Another point of agitation for me was Bastiat’s claim that, “It is not only the physical side of the commercial mechanism that is put to use and improved by the mere fact of the density of the population, but the moral and cultural side as well.” I get the cultural side. If you have different ethnic groups living close to one another, they will be exposed to each other’s way of life; however, the moral side of his comment seems wrong. Often, crime rates are significantly higher in large cities – especially in the areas of highest population density. Would you want to walk alone down a dark street in the projects of DC, slums of Detroit, or similar neighborhoods? Does the idea of walking down a lazy country road on a dark night carry the same feeling? I do not intend to infer that country towns do not have their own problems and crime, but I think there are more illegal drug activities, prostitution, murders, and thefts per capita in large cities. (Additional research shows that the high crime rates in big cities are concentrated in areas of lower socioeconomic status. This tells me that I need to look into other factors more rather than blame population density. However, I also suspect that high population density may contribute to crime rates by juxtaposing socioeconomic classes. I also realize that I’m guilty of conjecture, and somehow arriving at the true root of the problem is probably beyond my ability and access to necessary resources.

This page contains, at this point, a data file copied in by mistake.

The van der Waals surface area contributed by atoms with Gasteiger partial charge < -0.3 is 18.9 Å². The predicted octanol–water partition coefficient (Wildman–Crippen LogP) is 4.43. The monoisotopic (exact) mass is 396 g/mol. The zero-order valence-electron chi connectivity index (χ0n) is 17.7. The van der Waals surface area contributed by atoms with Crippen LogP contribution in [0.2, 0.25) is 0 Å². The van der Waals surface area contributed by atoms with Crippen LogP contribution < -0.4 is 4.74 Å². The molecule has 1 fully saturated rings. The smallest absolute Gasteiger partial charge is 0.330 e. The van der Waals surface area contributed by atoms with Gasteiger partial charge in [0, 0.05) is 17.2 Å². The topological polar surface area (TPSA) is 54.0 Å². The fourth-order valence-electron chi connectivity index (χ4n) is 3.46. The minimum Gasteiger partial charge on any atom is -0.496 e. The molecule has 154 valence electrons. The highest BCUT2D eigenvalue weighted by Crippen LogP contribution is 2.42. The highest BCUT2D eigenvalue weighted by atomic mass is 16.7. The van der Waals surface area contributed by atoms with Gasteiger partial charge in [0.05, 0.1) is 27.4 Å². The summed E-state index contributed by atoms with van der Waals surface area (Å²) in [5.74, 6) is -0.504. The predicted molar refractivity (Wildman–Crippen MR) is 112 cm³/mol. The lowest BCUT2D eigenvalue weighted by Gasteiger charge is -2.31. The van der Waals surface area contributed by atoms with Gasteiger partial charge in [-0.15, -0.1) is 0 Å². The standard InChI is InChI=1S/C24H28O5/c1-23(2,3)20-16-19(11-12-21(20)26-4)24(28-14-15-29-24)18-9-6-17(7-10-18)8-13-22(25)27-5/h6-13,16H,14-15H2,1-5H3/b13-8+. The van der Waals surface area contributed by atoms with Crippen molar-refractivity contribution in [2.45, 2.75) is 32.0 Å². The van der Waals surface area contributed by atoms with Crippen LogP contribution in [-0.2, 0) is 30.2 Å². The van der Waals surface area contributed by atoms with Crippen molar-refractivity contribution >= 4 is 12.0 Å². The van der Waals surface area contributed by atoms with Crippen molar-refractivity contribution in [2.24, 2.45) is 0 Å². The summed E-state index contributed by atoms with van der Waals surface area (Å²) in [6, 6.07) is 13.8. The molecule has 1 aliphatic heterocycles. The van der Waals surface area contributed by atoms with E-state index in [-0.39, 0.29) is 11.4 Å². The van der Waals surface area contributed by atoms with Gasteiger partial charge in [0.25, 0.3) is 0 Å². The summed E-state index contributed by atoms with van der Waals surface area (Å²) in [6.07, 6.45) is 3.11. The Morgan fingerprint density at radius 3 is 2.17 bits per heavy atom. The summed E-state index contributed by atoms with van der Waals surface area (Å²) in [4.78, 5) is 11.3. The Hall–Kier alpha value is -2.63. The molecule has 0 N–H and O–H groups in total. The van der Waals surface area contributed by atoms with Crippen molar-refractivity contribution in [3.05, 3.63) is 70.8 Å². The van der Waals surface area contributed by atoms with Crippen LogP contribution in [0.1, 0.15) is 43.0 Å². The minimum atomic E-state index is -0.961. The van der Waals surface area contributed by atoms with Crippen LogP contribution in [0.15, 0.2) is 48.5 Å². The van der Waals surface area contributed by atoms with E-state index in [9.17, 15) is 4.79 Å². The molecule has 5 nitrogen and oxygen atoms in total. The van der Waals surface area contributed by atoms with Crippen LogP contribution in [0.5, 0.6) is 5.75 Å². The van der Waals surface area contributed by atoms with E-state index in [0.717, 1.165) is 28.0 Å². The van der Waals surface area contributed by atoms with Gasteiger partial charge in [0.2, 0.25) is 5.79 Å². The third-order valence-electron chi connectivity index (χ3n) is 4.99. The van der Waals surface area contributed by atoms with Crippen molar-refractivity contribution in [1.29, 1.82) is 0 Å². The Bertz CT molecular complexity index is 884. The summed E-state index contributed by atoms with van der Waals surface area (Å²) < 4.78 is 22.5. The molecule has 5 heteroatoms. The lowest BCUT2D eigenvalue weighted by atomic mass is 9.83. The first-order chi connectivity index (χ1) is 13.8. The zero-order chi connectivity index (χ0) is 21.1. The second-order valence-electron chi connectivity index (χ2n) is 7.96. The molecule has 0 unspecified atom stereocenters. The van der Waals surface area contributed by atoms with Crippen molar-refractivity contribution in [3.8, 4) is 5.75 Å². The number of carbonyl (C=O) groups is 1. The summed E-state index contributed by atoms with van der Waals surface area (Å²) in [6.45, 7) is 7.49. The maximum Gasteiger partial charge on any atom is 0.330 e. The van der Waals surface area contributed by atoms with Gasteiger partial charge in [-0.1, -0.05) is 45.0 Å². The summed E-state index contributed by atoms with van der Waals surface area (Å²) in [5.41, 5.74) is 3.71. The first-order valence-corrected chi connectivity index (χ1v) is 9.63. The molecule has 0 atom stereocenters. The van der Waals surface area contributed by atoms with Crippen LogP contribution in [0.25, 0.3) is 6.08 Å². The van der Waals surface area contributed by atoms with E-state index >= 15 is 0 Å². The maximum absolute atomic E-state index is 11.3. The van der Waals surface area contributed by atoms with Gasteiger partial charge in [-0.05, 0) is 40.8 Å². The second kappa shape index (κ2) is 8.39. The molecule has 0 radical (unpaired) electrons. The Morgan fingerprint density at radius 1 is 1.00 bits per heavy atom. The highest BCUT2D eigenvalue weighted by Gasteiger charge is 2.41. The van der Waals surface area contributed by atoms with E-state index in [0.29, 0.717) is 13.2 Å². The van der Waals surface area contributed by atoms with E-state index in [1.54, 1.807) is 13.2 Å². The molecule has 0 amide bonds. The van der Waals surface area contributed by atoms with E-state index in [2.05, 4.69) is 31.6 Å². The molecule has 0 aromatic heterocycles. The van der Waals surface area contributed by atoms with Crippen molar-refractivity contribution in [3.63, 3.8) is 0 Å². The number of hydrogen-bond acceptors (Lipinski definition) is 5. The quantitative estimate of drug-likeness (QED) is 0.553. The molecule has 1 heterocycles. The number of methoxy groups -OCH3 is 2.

I also imagine that many criminal activities are economic in some way-especially those like drug deals and prostitution, wherein an exchange is made in order for both parties to receive something they want. If so, maybe Bastiat was right about population density promoting easier exchange, but the morality issue remains. Bastiat’s explanation of the increased morality relates to larger numbers of individuals who can be invited and organized to donate resources, time, and labor to efforts beneficial to society, like building a church. I don’t know. That may be true, but there does seem to be more immorality in the big cities.
I recognize that I am merely starting my discovery of economic theory and principle. I love Bastiat, but during today’s reading, I have questioned much. I guess I have reached a moment in which I wish I could sit down with this and other great men and converse with them. We get to do that with books, but its such hard work at times! Especially so when you are working with an intellect as limited as mine. I’d love for Bastiat to look at me with a stern gaze and say, “Jonathan, pull your head out of that orifice and listen to me!” Later, I’d say, “Thanks Freddy! I get it now!” Maybe my mentors next semester will serve as the proxy for Bastiat by telling me how wrong I am, or maybe one of my two readers has the answer. I’d love to hear from you!